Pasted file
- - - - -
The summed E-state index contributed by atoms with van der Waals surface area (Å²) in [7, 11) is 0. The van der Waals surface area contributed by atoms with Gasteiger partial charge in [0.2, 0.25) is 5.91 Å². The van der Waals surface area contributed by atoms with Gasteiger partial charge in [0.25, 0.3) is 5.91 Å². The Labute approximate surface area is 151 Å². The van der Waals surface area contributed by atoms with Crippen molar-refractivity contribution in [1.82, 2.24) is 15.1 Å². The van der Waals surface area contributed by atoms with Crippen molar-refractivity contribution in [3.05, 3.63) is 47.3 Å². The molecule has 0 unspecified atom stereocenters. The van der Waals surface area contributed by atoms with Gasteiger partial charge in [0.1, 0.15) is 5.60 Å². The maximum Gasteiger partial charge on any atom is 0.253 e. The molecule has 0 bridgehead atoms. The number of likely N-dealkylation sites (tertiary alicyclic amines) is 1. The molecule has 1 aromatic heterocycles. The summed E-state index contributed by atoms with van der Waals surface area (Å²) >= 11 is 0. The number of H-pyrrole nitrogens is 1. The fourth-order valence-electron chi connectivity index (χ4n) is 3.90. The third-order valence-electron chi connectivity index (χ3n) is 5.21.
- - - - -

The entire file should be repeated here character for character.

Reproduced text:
The summed E-state index contributed by atoms with van der Waals surface area (Å²) in [7, 11) is 0. The van der Waals surface area contributed by atoms with Gasteiger partial charge in [0.2, 0.25) is 5.91 Å². The van der Waals surface area contributed by atoms with Gasteiger partial charge in [0.25, 0.3) is 5.91 Å². The Labute approximate surface area is 151 Å². The van der Waals surface area contributed by atoms with Crippen molar-refractivity contribution in [1.82, 2.24) is 15.1 Å². The van der Waals surface area contributed by atoms with Crippen molar-refractivity contribution in [3.05, 3.63) is 47.3 Å². The molecule has 0 unspecified atom stereocenters. The van der Waals surface area contributed by atoms with Gasteiger partial charge in [0.1, 0.15) is 5.60 Å². The maximum Gasteiger partial charge on any atom is 0.253 e. The molecule has 0 bridgehead atoms. The number of likely N-dealkylation sites (tertiary alicyclic amines) is 1. The molecule has 1 aromatic heterocycles. The summed E-state index contributed by atoms with van der Waals surface area (Å²) >= 11 is 0. The number of H-pyrrole nitrogens is 1. The fourth-order valence-electron chi connectivity index (χ4n) is 3.90. The third-order valence-electron chi connectivity index (χ3n) is 5.21.